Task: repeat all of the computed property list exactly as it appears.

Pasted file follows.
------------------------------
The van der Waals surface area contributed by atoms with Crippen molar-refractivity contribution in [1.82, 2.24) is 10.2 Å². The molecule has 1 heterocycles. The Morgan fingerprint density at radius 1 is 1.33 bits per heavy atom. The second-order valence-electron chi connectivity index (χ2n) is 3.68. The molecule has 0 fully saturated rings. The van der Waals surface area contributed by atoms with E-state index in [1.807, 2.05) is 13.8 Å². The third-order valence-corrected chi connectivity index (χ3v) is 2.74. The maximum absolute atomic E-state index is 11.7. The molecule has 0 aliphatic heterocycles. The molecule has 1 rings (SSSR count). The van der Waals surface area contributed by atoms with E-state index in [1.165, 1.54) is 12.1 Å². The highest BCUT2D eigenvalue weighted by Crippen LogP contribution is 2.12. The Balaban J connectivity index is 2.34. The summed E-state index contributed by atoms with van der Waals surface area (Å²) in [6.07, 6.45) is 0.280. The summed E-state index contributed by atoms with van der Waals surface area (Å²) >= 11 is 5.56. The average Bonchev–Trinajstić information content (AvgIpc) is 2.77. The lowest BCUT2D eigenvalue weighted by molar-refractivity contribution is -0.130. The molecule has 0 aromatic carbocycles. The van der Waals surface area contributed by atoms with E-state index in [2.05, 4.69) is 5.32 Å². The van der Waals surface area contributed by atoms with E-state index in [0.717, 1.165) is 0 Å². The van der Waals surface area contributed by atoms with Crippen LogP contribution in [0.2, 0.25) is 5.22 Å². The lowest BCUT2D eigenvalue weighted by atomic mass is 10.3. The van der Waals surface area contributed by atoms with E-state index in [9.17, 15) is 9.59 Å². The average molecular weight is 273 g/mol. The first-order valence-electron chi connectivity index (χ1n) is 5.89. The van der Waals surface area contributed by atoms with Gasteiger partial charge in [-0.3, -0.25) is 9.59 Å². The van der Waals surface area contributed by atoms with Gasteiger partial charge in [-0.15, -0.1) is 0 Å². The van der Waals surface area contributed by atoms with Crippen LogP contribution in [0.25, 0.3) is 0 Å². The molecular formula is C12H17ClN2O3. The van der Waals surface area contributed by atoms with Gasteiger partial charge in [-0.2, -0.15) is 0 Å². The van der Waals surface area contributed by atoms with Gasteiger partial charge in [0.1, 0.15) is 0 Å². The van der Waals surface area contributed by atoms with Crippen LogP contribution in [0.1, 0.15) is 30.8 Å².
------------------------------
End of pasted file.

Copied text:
The van der Waals surface area contributed by atoms with Crippen molar-refractivity contribution in [1.82, 2.24) is 10.2 Å². The molecule has 1 heterocycles. The Morgan fingerprint density at radius 1 is 1.33 bits per heavy atom. The second-order valence-electron chi connectivity index (χ2n) is 3.68. The molecule has 0 fully saturated rings. The van der Waals surface area contributed by atoms with E-state index in [1.807, 2.05) is 13.8 Å². The third-order valence-corrected chi connectivity index (χ3v) is 2.74. The maximum absolute atomic E-state index is 11.7. The molecule has 0 aliphatic heterocycles. The molecule has 1 rings (SSSR count). The van der Waals surface area contributed by atoms with E-state index in [1.165, 1.54) is 12.1 Å². The highest BCUT2D eigenvalue weighted by Crippen LogP contribution is 2.12. The Balaban J connectivity index is 2.34. The summed E-state index contributed by atoms with van der Waals surface area (Å²) in [6.07, 6.45) is 0.280. The summed E-state index contributed by atoms with van der Waals surface area (Å²) >= 11 is 5.56. The average Bonchev–Trinajstić information content (AvgIpc) is 2.77. The lowest BCUT2D eigenvalue weighted by molar-refractivity contribution is -0.130. The molecule has 0 aromatic carbocycles. The van der Waals surface area contributed by atoms with E-state index in [2.05, 4.69) is 5.32 Å². The van der Waals surface area contributed by atoms with E-state index in [0.717, 1.165) is 0 Å². The van der Waals surface area contributed by atoms with Crippen LogP contribution in [0.2, 0.25) is 5.22 Å². The lowest BCUT2D eigenvalue weighted by atomic mass is 10.3. The van der Waals surface area contributed by atoms with E-state index in [9.17, 15) is 9.59 Å². The average molecular weight is 273 g/mol. The first-order valence-electron chi connectivity index (χ1n) is 5.89. The van der Waals surface area contributed by atoms with Gasteiger partial charge in [-0.3, -0.25) is 9.59 Å². The van der Waals surface area contributed by atoms with Gasteiger partial charge in [-0.15, -0.1) is 0 Å². The van der Waals surface area contributed by atoms with Crippen LogP contribution in [0.25, 0.3) is 0 Å². The molecular formula is C12H17ClN2O3. The van der Waals surface area contributed by atoms with Gasteiger partial charge in [-0.2, -0.15) is 0 Å². The van der Waals surface area contributed by atoms with Gasteiger partial charge in [0.1, 0.15) is 0 Å². The van der Waals surface area contributed by atoms with Crippen LogP contribution in [0.1, 0.15) is 30.8 Å².